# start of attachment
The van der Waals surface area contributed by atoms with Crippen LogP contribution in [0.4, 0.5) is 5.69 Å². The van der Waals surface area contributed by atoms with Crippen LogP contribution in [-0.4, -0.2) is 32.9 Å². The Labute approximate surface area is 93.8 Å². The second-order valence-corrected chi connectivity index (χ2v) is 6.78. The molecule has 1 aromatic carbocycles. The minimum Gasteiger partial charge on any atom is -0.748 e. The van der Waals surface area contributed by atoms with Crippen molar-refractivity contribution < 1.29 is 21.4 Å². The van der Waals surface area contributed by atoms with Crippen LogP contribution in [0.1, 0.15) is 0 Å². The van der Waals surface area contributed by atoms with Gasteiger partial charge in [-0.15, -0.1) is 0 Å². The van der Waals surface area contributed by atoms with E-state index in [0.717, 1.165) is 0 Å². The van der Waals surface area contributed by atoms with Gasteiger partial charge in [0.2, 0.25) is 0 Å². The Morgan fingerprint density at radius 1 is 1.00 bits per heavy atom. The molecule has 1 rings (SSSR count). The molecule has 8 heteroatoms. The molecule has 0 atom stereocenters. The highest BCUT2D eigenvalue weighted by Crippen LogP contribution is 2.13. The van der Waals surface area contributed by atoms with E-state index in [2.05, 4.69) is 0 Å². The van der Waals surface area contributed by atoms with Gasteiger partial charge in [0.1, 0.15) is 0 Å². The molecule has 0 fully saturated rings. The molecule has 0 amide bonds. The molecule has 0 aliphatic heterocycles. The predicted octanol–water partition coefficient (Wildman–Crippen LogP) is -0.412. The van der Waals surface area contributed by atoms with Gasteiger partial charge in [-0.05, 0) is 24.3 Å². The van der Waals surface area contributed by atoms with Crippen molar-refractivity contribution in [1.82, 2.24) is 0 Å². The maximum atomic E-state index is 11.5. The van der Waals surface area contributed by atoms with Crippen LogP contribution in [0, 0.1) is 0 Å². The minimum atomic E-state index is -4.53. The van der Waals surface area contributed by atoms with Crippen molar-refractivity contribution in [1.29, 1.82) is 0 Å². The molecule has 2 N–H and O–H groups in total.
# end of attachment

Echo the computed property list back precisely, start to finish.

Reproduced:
The van der Waals surface area contributed by atoms with Crippen LogP contribution in [0.4, 0.5) is 5.69 Å². The van der Waals surface area contributed by atoms with Crippen LogP contribution in [-0.4, -0.2) is 32.9 Å². The Labute approximate surface area is 93.8 Å². The second-order valence-corrected chi connectivity index (χ2v) is 6.78. The molecule has 1 aromatic carbocycles. The minimum Gasteiger partial charge on any atom is -0.748 e. The van der Waals surface area contributed by atoms with Crippen molar-refractivity contribution < 1.29 is 21.4 Å². The van der Waals surface area contributed by atoms with Crippen LogP contribution in [0.1, 0.15) is 0 Å². The van der Waals surface area contributed by atoms with Gasteiger partial charge in [-0.15, -0.1) is 0 Å². The van der Waals surface area contributed by atoms with E-state index in [0.717, 1.165) is 0 Å². The van der Waals surface area contributed by atoms with Gasteiger partial charge in [0.2, 0.25) is 0 Å². The Morgan fingerprint density at radius 1 is 1.00 bits per heavy atom. The molecule has 1 rings (SSSR count). The molecule has 8 heteroatoms. The molecule has 0 atom stereocenters. The highest BCUT2D eigenvalue weighted by Crippen LogP contribution is 2.13. The van der Waals surface area contributed by atoms with E-state index in [2.05, 4.69) is 0 Å². The van der Waals surface area contributed by atoms with Gasteiger partial charge in [0.1, 0.15) is 0 Å². The molecule has 0 fully saturated rings. The molecule has 0 amide bonds. The molecule has 0 aliphatic heterocycles. The predicted octanol–water partition coefficient (Wildman–Crippen LogP) is -0.412. The van der Waals surface area contributed by atoms with Gasteiger partial charge in [-0.05, 0) is 24.3 Å². The van der Waals surface area contributed by atoms with Crippen molar-refractivity contribution in [1.82, 2.24) is 0 Å². The maximum atomic E-state index is 11.5. The van der Waals surface area contributed by atoms with Crippen LogP contribution in [0, 0.1) is 0 Å². The minimum atomic E-state index is -4.53. The van der Waals surface area contributed by atoms with Crippen molar-refractivity contribution in [1.29, 1.82) is 0 Å². The molecule has 2 N–H and O–H groups in total.